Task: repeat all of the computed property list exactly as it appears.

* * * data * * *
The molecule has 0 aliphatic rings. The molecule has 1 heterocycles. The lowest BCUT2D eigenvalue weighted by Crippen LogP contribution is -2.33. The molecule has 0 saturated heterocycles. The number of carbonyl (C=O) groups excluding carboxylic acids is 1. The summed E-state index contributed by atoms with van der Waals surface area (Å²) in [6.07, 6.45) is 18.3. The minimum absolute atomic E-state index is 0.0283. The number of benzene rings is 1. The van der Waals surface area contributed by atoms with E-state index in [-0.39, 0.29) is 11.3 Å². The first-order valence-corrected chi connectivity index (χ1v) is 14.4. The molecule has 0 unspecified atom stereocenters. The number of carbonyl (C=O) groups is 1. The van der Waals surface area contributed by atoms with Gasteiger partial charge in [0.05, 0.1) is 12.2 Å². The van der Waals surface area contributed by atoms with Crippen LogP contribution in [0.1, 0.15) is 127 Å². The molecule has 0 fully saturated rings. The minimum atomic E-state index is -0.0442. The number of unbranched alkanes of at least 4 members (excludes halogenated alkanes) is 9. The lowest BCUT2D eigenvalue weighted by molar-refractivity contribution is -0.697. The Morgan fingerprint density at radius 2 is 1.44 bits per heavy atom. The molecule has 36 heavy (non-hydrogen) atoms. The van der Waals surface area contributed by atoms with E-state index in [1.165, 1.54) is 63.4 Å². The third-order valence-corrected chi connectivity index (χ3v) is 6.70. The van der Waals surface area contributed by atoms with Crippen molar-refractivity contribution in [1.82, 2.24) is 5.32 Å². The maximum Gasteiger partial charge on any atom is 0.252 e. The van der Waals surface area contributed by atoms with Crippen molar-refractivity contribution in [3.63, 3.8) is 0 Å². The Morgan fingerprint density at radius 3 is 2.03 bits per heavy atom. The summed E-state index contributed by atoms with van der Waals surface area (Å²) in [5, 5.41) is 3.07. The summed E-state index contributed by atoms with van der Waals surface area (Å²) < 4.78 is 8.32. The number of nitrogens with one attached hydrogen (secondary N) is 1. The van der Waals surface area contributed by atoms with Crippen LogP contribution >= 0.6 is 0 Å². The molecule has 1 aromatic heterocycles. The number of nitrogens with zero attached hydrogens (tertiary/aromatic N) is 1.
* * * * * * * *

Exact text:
The molecule has 0 aliphatic rings. The molecule has 1 heterocycles. The lowest BCUT2D eigenvalue weighted by Crippen LogP contribution is -2.33. The molecule has 0 saturated heterocycles. The number of carbonyl (C=O) groups excluding carboxylic acids is 1. The summed E-state index contributed by atoms with van der Waals surface area (Å²) in [6.07, 6.45) is 18.3. The minimum absolute atomic E-state index is 0.0283. The number of benzene rings is 1. The van der Waals surface area contributed by atoms with E-state index in [-0.39, 0.29) is 11.3 Å². The first-order valence-corrected chi connectivity index (χ1v) is 14.4. The molecule has 0 unspecified atom stereocenters. The number of carbonyl (C=O) groups is 1. The van der Waals surface area contributed by atoms with Gasteiger partial charge in [0.05, 0.1) is 12.2 Å². The van der Waals surface area contributed by atoms with Crippen LogP contribution in [0.1, 0.15) is 127 Å². The molecule has 0 fully saturated rings. The minimum atomic E-state index is -0.0442. The number of unbranched alkanes of at least 4 members (excludes halogenated alkanes) is 9. The lowest BCUT2D eigenvalue weighted by molar-refractivity contribution is -0.697. The Morgan fingerprint density at radius 2 is 1.44 bits per heavy atom. The molecule has 36 heavy (non-hydrogen) atoms. The van der Waals surface area contributed by atoms with E-state index in [1.165, 1.54) is 63.4 Å². The third-order valence-corrected chi connectivity index (χ3v) is 6.70. The van der Waals surface area contributed by atoms with Crippen molar-refractivity contribution in [1.82, 2.24) is 5.32 Å². The maximum Gasteiger partial charge on any atom is 0.252 e. The van der Waals surface area contributed by atoms with Crippen molar-refractivity contribution in [3.63, 3.8) is 0 Å². The Morgan fingerprint density at radius 3 is 2.03 bits per heavy atom. The summed E-state index contributed by atoms with van der Waals surface area (Å²) in [5, 5.41) is 3.07. The summed E-state index contributed by atoms with van der Waals surface area (Å²) < 4.78 is 8.32. The number of nitrogens with one attached hydrogen (secondary N) is 1. The van der Waals surface area contributed by atoms with Crippen LogP contribution >= 0.6 is 0 Å². The molecule has 1 aromatic heterocycles. The number of nitrogens with zero attached hydrogens (tertiary/aromatic N) is 1.